For much of the past year, market analysts and forecasters have anticipated that the US economy would succumb to recession, under the weight of rising interest rates. But it hasn’t happened yet, and it is starting to look like it may not happen this year. Positive economic surprises (e.g. the latest inflation and consumer sentiment indicators are boosting confidence).
Goldman Sachs has cut its probability of a US recession in the next 12 months to 20% from 25% due to progress on inflation (see below).
Source: Goldman Sachs
The US reporting season is underway, and so far, so good. Earnings are down, but not as much as feared. And as all know, the market looks forward, not back.
Source: Sam Ro, TKer
Back to the chances of recession. The US economy has surprised with its resilience.
Economic data indicates that US domestic demand growth picked up sharply to +3.5% annualised in Q1 and is tracking at +2.6% for Q2. Gross domestic product (GDP) growth is forecast by Goldman Sachs at +2.2% annualised in the first half of the year, slightly above potential.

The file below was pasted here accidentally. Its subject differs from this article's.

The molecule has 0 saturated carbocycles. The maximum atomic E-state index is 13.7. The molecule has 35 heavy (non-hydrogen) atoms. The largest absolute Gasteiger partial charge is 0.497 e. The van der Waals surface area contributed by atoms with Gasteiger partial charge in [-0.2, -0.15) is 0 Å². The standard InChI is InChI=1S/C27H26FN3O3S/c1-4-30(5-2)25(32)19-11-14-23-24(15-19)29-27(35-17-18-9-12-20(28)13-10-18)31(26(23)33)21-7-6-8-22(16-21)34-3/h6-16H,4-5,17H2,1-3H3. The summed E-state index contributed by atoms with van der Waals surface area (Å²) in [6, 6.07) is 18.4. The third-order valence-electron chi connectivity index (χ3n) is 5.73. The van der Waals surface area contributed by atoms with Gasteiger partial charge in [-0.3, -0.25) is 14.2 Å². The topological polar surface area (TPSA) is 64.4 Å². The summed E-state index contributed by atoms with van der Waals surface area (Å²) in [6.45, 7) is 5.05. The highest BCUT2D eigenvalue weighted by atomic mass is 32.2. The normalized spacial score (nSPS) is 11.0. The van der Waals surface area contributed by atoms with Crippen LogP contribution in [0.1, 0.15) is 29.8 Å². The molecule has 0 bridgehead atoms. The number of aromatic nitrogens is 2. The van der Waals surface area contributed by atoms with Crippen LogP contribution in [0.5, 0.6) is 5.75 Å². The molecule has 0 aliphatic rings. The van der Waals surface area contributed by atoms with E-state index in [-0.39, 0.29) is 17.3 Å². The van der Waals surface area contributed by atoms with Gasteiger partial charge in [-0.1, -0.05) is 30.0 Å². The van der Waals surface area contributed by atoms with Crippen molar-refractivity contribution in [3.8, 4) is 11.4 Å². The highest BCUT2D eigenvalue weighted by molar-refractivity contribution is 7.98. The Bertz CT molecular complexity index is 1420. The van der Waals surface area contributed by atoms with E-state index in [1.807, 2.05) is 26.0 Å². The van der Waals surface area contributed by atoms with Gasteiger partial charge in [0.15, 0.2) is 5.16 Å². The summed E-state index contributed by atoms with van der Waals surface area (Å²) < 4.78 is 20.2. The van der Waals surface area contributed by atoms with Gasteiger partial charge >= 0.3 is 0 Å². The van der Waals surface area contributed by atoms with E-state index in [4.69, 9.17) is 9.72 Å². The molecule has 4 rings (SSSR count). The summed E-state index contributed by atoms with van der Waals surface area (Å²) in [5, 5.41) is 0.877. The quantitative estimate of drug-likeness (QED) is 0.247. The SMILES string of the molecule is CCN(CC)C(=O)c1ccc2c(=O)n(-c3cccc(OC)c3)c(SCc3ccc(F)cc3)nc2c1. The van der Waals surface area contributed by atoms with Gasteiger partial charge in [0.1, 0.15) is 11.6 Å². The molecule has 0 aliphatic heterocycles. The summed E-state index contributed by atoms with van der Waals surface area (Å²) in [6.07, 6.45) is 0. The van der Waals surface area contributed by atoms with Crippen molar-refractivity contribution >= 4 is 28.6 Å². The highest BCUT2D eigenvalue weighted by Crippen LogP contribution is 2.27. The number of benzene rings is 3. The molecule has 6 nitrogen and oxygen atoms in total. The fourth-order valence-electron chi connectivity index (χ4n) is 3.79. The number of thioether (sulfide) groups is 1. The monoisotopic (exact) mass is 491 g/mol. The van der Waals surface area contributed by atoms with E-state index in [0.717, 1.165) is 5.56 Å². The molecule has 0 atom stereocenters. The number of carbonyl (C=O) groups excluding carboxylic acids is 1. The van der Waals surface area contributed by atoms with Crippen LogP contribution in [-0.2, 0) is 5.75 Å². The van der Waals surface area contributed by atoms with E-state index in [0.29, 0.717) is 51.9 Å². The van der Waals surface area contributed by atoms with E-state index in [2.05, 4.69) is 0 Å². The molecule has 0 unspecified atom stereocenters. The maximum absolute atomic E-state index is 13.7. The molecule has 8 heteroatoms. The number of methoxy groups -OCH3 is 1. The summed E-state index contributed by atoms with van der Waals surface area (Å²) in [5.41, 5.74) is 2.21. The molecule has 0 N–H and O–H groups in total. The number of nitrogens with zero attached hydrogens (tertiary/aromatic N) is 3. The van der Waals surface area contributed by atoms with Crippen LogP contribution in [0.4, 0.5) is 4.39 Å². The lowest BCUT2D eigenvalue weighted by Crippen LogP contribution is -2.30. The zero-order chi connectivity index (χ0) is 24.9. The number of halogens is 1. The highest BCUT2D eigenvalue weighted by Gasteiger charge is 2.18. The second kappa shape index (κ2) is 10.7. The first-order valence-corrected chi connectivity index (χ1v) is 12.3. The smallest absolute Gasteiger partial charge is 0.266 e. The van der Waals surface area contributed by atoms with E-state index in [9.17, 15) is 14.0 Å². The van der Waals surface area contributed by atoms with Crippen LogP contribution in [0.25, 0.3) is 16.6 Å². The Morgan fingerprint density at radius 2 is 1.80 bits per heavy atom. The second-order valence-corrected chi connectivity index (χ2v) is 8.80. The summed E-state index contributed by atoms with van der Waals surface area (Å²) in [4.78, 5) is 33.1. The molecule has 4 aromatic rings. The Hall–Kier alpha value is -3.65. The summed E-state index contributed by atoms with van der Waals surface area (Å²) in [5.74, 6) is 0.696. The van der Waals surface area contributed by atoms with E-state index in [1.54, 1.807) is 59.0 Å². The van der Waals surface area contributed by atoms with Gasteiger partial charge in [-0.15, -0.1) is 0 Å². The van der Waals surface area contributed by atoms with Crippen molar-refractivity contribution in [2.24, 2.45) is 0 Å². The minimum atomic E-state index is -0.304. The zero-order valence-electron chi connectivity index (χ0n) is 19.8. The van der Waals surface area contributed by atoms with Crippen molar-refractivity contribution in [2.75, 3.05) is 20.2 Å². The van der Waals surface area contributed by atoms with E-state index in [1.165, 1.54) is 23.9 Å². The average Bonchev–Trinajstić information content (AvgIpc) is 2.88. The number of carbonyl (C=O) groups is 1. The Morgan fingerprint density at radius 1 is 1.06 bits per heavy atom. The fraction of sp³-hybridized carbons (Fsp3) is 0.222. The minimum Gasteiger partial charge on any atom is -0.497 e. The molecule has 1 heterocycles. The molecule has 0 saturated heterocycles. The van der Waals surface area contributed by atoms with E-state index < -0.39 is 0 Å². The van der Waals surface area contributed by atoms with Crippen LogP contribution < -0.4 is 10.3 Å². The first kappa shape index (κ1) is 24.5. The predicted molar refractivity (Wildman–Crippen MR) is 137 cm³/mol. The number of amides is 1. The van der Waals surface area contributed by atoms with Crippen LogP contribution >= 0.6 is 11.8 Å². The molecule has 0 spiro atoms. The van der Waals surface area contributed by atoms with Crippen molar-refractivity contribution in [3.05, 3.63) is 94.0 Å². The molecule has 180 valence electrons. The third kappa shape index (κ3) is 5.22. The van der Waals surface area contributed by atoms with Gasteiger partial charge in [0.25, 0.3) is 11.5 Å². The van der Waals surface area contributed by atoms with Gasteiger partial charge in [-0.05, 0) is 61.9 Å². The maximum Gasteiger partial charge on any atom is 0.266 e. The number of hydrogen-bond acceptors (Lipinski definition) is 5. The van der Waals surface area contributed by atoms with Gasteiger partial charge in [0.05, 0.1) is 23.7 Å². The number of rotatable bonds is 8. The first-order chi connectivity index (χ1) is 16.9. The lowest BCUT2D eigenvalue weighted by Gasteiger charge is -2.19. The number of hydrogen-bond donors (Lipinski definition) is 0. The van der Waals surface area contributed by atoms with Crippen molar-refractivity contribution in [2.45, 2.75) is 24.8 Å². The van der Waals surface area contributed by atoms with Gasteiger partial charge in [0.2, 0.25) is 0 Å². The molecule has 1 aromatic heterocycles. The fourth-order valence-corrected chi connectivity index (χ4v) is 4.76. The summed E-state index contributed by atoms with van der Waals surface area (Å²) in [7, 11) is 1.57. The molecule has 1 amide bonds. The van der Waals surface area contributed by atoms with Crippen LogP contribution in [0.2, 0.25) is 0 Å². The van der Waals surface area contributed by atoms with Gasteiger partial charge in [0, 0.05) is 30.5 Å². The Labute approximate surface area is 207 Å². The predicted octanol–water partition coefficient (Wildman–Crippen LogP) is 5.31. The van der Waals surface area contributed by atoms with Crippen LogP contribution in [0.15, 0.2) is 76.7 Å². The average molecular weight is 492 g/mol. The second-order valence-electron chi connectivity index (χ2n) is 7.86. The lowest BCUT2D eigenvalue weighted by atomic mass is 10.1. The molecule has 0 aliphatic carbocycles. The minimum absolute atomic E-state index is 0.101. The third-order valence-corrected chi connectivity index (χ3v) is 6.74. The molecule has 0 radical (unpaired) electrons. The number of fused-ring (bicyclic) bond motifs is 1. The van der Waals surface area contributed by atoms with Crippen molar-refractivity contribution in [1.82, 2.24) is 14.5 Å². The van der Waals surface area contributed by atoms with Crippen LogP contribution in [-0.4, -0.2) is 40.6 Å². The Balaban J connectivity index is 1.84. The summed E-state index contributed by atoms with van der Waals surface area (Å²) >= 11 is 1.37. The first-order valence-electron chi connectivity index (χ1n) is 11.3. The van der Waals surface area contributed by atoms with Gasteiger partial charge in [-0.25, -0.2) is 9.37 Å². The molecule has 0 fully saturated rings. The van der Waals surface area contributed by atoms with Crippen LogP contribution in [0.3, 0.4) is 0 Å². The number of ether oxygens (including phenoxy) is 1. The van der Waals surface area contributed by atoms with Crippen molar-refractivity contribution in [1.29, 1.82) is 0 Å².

Data from alternative sources is also upbeat. Credit card spending, housing demand, and industrial freight indicators in early July are showing that consumer spending continues to grow, manufacturing activity is currently bottoming or rebounding, and the large declines in housing activity appear to have ended. Consumption in discretionary services categories rose at a solid pace in April and May. The job market remains strong.
The Bank of America survey of fund managers in July has 68% of respondents expecting a “soft landing” (versus 21% expecting a hard landing). A turnaround from earlier in the year. But at the same time, one should be wary of extrapolating good economic news to the sharemarket – because it’s likely that share prices already incorporate most information before we read about it on the wires.
Source: Bank of America Global Fund Manager Survey, July 2023
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